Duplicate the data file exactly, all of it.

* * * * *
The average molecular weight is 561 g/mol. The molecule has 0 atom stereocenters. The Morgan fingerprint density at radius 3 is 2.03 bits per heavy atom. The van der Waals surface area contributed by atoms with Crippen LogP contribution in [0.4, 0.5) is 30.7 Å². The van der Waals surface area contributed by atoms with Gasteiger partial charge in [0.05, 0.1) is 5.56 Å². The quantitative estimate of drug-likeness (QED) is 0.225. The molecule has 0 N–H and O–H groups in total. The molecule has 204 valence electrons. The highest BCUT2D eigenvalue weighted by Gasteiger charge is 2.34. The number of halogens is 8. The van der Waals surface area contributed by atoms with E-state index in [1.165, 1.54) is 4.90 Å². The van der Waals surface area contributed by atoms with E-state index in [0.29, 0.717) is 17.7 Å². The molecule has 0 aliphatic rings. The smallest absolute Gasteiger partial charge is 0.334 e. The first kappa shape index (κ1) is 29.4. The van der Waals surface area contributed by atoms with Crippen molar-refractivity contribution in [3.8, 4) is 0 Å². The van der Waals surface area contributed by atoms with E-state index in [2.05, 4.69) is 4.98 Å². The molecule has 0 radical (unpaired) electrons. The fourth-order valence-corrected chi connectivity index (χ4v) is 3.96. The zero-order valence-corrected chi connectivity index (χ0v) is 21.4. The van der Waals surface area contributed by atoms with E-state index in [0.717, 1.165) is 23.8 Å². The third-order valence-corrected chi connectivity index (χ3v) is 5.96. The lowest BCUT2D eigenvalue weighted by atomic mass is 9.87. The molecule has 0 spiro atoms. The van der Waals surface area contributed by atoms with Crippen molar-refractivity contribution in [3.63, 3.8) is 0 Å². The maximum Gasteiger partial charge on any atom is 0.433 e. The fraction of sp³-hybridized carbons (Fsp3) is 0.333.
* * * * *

The average molecular weight is 561 g/mol. The molecule has 0 atom stereocenters. The Morgan fingerprint density at radius 3 is 2.03 bits per heavy atom. The van der Waals surface area contributed by atoms with Crippen LogP contribution in [0.4, 0.5) is 30.7 Å². The van der Waals surface area contributed by atoms with Gasteiger partial charge in [0.05, 0.1) is 5.56 Å². The quantitative estimate of drug-likeness (QED) is 0.225. The molecule has 0 N–H and O–H groups in total. The molecule has 204 valence electrons. The highest BCUT2D eigenvalue weighted by Gasteiger charge is 2.34. The number of halogens is 8. The van der Waals surface area contributed by atoms with E-state index in [1.165, 1.54) is 4.90 Å². The van der Waals surface area contributed by atoms with E-state index in [0.29, 0.717) is 17.7 Å². The molecule has 0 aliphatic rings. The smallest absolute Gasteiger partial charge is 0.334 e. The first kappa shape index (κ1) is 29.4. The van der Waals surface area contributed by atoms with Crippen molar-refractivity contribution in [3.8, 4) is 0 Å². The van der Waals surface area contributed by atoms with E-state index in [2.05, 4.69) is 4.98 Å². The molecule has 0 radical (unpaired) electrons. The fourth-order valence-corrected chi connectivity index (χ4v) is 3.96. The zero-order valence-corrected chi connectivity index (χ0v) is 21.4. The van der Waals surface area contributed by atoms with E-state index in [0.717, 1.165) is 23.8 Å². The third-order valence-corrected chi connectivity index (χ3v) is 5.96. The lowest BCUT2D eigenvalue weighted by atomic mass is 9.87. The molecule has 0 spiro atoms. The van der Waals surface area contributed by atoms with Crippen molar-refractivity contribution in [3.63, 3.8) is 0 Å². The maximum Gasteiger partial charge on any atom is 0.433 e. The fraction of sp³-hybridized carbons (Fsp3) is 0.333.